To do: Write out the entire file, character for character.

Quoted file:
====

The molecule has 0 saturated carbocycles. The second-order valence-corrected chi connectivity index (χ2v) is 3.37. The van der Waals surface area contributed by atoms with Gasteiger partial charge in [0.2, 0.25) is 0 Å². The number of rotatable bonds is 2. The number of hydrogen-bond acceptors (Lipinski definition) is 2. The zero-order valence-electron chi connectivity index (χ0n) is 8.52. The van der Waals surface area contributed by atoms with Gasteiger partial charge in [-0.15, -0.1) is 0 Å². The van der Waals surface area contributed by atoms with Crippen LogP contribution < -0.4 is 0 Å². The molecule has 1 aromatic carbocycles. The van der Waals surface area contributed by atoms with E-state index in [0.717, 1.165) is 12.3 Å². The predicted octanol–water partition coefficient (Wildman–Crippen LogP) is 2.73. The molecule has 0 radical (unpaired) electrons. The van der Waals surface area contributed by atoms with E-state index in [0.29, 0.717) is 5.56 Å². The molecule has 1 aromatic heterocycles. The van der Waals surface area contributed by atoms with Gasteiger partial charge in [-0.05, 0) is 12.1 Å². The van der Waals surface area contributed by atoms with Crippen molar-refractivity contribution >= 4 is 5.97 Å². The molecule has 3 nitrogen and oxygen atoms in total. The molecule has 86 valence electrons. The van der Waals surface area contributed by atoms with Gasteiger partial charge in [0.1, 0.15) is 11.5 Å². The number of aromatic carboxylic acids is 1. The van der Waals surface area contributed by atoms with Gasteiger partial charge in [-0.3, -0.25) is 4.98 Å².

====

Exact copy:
The molecule has 0 saturated carbocycles. The second-order valence-corrected chi connectivity index (χ2v) is 3.37. The van der Waals surface area contributed by atoms with Gasteiger partial charge in [0.2, 0.25) is 0 Å². The number of rotatable bonds is 2. The number of hydrogen-bond acceptors (Lipinski definition) is 2. The zero-order valence-electron chi connectivity index (χ0n) is 8.52. The van der Waals surface area contributed by atoms with Gasteiger partial charge in [-0.15, -0.1) is 0 Å². The van der Waals surface area contributed by atoms with Crippen LogP contribution < -0.4 is 0 Å². The molecule has 1 aromatic carbocycles. The van der Waals surface area contributed by atoms with E-state index in [0.717, 1.165) is 12.3 Å². The predicted octanol–water partition coefficient (Wildman–Crippen LogP) is 2.73. The molecule has 0 radical (unpaired) electrons. The van der Waals surface area contributed by atoms with E-state index in [0.29, 0.717) is 5.56 Å². The molecule has 1 aromatic heterocycles. The van der Waals surface area contributed by atoms with Gasteiger partial charge in [-0.05, 0) is 12.1 Å². The van der Waals surface area contributed by atoms with Crippen molar-refractivity contribution >= 4 is 5.97 Å². The molecule has 3 nitrogen and oxygen atoms in total. The molecule has 86 valence electrons. The van der Waals surface area contributed by atoms with Gasteiger partial charge in [0.1, 0.15) is 11.5 Å². The number of aromatic carboxylic acids is 1. The van der Waals surface area contributed by atoms with Gasteiger partial charge in [-0.3, -0.25) is 4.98 Å².